This post originally appeared on LearnVest, where smart people learn to manage their money and live their richest lives.
There's nothing junky about a junk drawer: It's a fantastic catch-all for odds and ends around the house, to keep them right at your fingertips should you need them in the future. Well, theoretically.
In reality, our junk drawers tend to be "I know it's in here somewhere" situations. That isn't a big deal when hunting for a purple pipe cleaner, but is problematic when looking for a receipt to return a purchase, or that halfway filled-out W-4 or roughly 20 wasted dollars in change.
Everyone's junk drawer might look different, but—whether or not yours, like ours, includes rubber bands, old thank-you notes, paper clips, spare buttons, highlighters, orphaned staples and anything else you find on the floor/counter/car seat—we'd all like to get these black holes under control.
So, your junk drawer might start like this:
But what if, instead of an incomprehensible jumble, it looked like this?
The best part about this impeccably organized junk drawer is that it repurposes unused things around the house ... thereby tackling even more junk ... for free.
Here's how we did it:
A 99-cent ice cube tray is the perfect organizer for the little stuff: spare buttons, matches, rubber bands, hair ties, safety pins, bobby pins, beads that fell off your favorite sweater, orphaned sticks of gum and more. By picking a cube (or two) for each type of junk, we kept our littlest stuff accessible and orderly.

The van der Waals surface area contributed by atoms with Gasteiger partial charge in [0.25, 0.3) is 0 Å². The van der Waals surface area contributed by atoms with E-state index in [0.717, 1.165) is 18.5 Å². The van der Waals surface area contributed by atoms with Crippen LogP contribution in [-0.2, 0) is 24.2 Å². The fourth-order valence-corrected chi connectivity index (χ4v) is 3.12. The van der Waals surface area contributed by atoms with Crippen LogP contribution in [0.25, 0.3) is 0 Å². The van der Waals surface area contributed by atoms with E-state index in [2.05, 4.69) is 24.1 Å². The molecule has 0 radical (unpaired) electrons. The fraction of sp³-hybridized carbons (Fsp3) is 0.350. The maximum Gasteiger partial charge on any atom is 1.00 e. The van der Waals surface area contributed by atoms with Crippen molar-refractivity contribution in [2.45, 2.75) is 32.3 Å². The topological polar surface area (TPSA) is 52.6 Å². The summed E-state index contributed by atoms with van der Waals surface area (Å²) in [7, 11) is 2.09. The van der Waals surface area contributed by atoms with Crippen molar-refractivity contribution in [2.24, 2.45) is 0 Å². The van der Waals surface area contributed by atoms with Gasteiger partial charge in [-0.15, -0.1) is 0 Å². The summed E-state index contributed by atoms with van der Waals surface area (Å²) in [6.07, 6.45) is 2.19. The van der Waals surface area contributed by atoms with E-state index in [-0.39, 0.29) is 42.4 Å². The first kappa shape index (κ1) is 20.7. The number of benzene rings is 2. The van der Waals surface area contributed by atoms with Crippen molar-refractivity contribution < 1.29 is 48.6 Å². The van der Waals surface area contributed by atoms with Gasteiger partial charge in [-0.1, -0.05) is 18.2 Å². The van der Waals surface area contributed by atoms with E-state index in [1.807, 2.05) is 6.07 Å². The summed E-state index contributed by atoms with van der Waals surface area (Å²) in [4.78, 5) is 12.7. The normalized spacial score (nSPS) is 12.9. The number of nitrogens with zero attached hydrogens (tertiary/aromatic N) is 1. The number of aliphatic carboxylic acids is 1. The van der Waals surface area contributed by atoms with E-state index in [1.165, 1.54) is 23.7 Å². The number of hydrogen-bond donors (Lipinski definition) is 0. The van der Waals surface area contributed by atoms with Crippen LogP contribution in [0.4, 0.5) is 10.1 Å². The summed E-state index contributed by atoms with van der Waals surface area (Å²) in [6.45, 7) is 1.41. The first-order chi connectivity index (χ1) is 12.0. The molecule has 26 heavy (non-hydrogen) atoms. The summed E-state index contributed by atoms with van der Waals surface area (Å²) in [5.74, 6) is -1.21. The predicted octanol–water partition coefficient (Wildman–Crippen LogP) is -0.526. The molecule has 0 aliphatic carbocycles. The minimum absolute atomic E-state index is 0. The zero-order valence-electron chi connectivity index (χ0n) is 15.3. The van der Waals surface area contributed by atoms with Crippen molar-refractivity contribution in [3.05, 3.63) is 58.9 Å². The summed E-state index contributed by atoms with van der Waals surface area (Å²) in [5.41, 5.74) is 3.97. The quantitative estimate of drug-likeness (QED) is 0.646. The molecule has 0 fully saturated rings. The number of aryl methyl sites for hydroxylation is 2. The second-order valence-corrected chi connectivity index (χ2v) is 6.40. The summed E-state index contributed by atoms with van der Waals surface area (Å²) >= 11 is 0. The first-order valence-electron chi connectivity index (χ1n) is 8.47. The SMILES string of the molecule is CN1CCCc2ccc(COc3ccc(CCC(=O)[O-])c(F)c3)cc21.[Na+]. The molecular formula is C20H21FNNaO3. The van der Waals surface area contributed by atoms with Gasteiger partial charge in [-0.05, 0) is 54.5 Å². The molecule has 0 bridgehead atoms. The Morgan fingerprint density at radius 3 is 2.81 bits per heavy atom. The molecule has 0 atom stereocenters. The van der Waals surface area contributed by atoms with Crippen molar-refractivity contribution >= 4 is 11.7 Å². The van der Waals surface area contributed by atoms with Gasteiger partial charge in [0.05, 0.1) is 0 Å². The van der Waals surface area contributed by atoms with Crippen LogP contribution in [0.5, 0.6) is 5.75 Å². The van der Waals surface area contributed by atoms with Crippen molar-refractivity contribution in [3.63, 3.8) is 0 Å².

Don't have any? Try using egg cartons, muffin tins, cleaned tuna cans or cupcake liners instead.
We repurposed some of our least favorite teacups (that just happened to cost $1.50 each) as containers for change, lipstick, half-used Metrocards, bracelets, rings, sunglasses and more. We sorted our junk by theme (for instance, makeup and jewelry share a cup). If you don't have teacups that you want to dedicate to the cause, recycled plastic or paper cups are just as effective.
Don't have any? Try using bowls (we added one for our bigger junk), clean takeout containers or saucers.
We're big fans of going as paperless as possible (see our guide to doing that here), but the odd takeout menu and postcard tends to clutter up our junk drawer faster than we can say "recycle." The obvious answer is to invest in some 99 cent folders, but the less obvious is just as effective: freezer bags. Oversized Ziploc bags will hold nearly any document, so designate a bag per document type--one for receipts, one for takeout menus, one for notes you scribbled while on the phone. The bags are also great for unwieldy things like phone chargers and headphones.
Don't have any? Try clothespins (to keep your paper together, at least) or baking sheets to serve as makeshift desk trays (like this) instead.
For a few tips to keep you junk drawer organized after you're set up, visit the original article on LearnVest.com.
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